10 Solving 3 3 Systems for finding Equations of Parabolas When working with matrices, many of you might be thinking, why should we do these matrix methods since I can easily find these equations using methods I have already learned such as substitution. Well, it is true that you can solve a system using substitution, but the fact of the matter is that when working with much larger systems, the advantages of using matrices becomes more evident. As an example, imagine you were locked in a room, and the only way you could get out would be to solve a system of equations. Well, using substitution, you might be in the room a long, long time; but, by using matrices and applying the exact same three balance principles we ve discussed, you could get out in about minutes once you get the hang of it! So, let s up the system to the 3 3 level and begin to learn the general pattern. Example. I am thinking of three integers such that they all add to 19, five less than the sum of the first two numbers is the third number and the first number is twice the third number. What are the three numbers? Solution: Reading the last sentence first, we need to find three numbers, so let s use the standard algebra letters x, y, and z for the first, second and third numbers, respectively. The first relationship is not too difficult and comes out to: x + y + z = 19 In the second relationship, one must read carefully and understand the subtleties in the sentence. If you read it carefully enough, you should see that it amounts to the algebraic equation: (x + y) 5 = z For our matrix systems, the equations must have all of the letters on the left, and the numbers on the right; so, it is important to order the variables the same way. Using the typical convention, order the variables as x, y, z and rearrange the equation to get:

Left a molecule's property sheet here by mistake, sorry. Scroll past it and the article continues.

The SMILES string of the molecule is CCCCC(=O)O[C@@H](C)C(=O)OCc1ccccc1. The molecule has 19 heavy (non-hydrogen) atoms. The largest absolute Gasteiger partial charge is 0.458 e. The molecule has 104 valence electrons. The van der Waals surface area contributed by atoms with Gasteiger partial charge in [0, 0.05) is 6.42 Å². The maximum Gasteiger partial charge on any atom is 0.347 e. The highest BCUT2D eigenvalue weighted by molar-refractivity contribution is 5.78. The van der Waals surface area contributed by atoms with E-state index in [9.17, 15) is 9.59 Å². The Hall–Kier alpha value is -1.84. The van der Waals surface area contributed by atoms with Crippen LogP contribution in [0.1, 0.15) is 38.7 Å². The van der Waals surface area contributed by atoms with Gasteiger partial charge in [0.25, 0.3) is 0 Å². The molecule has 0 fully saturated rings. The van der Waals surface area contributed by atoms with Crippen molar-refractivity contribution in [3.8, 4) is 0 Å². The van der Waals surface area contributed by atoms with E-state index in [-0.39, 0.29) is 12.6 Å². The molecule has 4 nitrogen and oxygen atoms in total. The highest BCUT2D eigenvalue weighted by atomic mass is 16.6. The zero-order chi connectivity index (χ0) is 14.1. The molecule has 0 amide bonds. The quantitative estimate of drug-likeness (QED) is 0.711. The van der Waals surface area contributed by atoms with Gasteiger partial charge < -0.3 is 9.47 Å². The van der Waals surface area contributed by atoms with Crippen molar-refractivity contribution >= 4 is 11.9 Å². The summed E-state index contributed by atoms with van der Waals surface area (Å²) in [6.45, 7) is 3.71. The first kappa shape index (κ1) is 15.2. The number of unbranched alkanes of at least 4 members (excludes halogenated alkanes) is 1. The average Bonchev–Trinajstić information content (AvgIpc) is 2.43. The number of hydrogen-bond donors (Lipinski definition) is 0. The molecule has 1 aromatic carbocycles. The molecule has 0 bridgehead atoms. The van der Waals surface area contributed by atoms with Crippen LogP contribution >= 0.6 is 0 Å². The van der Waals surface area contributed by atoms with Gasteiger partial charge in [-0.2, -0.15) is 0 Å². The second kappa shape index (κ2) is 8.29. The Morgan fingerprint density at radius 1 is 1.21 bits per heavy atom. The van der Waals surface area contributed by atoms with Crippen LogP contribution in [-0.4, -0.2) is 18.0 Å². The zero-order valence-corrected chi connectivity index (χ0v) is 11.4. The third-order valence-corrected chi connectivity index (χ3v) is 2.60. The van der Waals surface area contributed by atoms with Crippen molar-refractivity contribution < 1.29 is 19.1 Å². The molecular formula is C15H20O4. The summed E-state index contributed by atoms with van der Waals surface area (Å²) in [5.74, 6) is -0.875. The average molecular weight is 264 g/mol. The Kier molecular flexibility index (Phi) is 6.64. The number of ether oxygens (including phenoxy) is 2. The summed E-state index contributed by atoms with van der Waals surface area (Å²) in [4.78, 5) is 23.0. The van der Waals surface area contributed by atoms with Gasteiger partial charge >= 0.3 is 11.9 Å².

11 x + y z = 5 Try it on your own and see if you get the same result. In the above case the parentheses were really not needed, but they were included to emphasize that the 5 was being taken away from the entire sum of x + y. If you had been given a problem where it said that the third number was x + y less than the number 5, it would be important to understand that the x + y was grouped together; so, that statement would amount to an equation like: z = 5 (x + y) = 5 x y, and would have to be converted to x + y + z = 5. This little digression is not meant to confuse you, but make you aware of how careful one must be when converting words into equations in relation to the use of grouping symbols like parentheses. It is not a topic you can instantly understand, but must master through practice, making a few mistakes and finally getting successful results which you can check on your own by looking back. Back to the problem, the last relationship can also present some confusion when trying to write the equation. Many times when working with a relationship such as this, students pick the wrong variable to multiply by a number. To prevent this problem, try and identify which is the larger number. The statement says that the first number is twice the third number. Clearly it is the first number that is larger, so that would lead to the equation x = 2z. Remember, though, that for our matrix approach, we need all of the variables on the left side and in the correct order, leading to the equation: x 2z = 0. Now that we have the equations, we will further rewrite them by remembering to place all of the 0 s in for coefficients of variables which are not present in the equations: x + y + z = 19 x + y z = 5 x + 0 y 2z = 0 Having the equations in this form, we are finally ready to write down the matrix: